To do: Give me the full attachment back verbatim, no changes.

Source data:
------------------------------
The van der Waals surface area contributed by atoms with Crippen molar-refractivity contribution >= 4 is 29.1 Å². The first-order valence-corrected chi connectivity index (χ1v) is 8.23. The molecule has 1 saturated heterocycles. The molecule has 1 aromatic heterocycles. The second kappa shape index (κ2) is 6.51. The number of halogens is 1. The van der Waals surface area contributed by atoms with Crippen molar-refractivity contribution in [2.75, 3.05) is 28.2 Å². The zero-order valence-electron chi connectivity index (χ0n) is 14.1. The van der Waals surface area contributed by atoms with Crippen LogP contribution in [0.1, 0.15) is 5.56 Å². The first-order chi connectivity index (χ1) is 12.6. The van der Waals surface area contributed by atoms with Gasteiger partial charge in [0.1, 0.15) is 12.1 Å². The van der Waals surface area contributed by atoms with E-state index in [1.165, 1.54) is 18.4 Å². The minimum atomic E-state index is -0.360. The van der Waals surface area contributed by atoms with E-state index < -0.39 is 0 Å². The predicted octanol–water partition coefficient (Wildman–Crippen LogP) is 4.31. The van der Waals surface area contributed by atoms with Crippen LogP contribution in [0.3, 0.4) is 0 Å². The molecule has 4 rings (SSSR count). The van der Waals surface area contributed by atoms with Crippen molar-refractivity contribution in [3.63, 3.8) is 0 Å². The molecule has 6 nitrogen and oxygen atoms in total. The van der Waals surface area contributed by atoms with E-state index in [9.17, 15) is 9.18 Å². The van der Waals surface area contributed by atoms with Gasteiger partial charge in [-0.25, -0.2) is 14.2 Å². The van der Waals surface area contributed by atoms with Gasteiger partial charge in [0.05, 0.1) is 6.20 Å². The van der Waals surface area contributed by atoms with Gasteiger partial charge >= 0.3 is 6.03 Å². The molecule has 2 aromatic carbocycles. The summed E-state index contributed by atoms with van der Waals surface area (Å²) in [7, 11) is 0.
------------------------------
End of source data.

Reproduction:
The van der Waals surface area contributed by atoms with Crippen molar-refractivity contribution >= 4 is 29.1 Å². The first-order valence-corrected chi connectivity index (χ1v) is 8.23. The molecule has 1 saturated heterocycles. The molecule has 1 aromatic heterocycles. The second kappa shape index (κ2) is 6.51. The number of halogens is 1. The van der Waals surface area contributed by atoms with Crippen molar-refractivity contribution in [2.75, 3.05) is 28.2 Å². The zero-order valence-electron chi connectivity index (χ0n) is 14.1. The van der Waals surface area contributed by atoms with Crippen LogP contribution in [0.1, 0.15) is 5.56 Å². The first-order chi connectivity index (χ1) is 12.6. The van der Waals surface area contributed by atoms with Gasteiger partial charge in [0.1, 0.15) is 12.1 Å². The van der Waals surface area contributed by atoms with E-state index in [1.165, 1.54) is 18.4 Å². The minimum atomic E-state index is -0.360. The van der Waals surface area contributed by atoms with E-state index < -0.39 is 0 Å². The predicted octanol–water partition coefficient (Wildman–Crippen LogP) is 4.31. The van der Waals surface area contributed by atoms with Crippen LogP contribution in [0.3, 0.4) is 0 Å². The molecule has 4 rings (SSSR count). The van der Waals surface area contributed by atoms with Crippen molar-refractivity contribution in [3.63, 3.8) is 0 Å². The molecule has 6 nitrogen and oxygen atoms in total. The van der Waals surface area contributed by atoms with E-state index in [9.17, 15) is 9.18 Å². The van der Waals surface area contributed by atoms with Gasteiger partial charge in [-0.25, -0.2) is 14.2 Å². The van der Waals surface area contributed by atoms with Gasteiger partial charge in [0.05, 0.1) is 6.20 Å². The van der Waals surface area contributed by atoms with Gasteiger partial charge >= 0.3 is 6.03 Å². The molecule has 2 aromatic carbocycles. The summed E-state index contributed by atoms with van der Waals surface area (Å²) in [7, 11) is 0.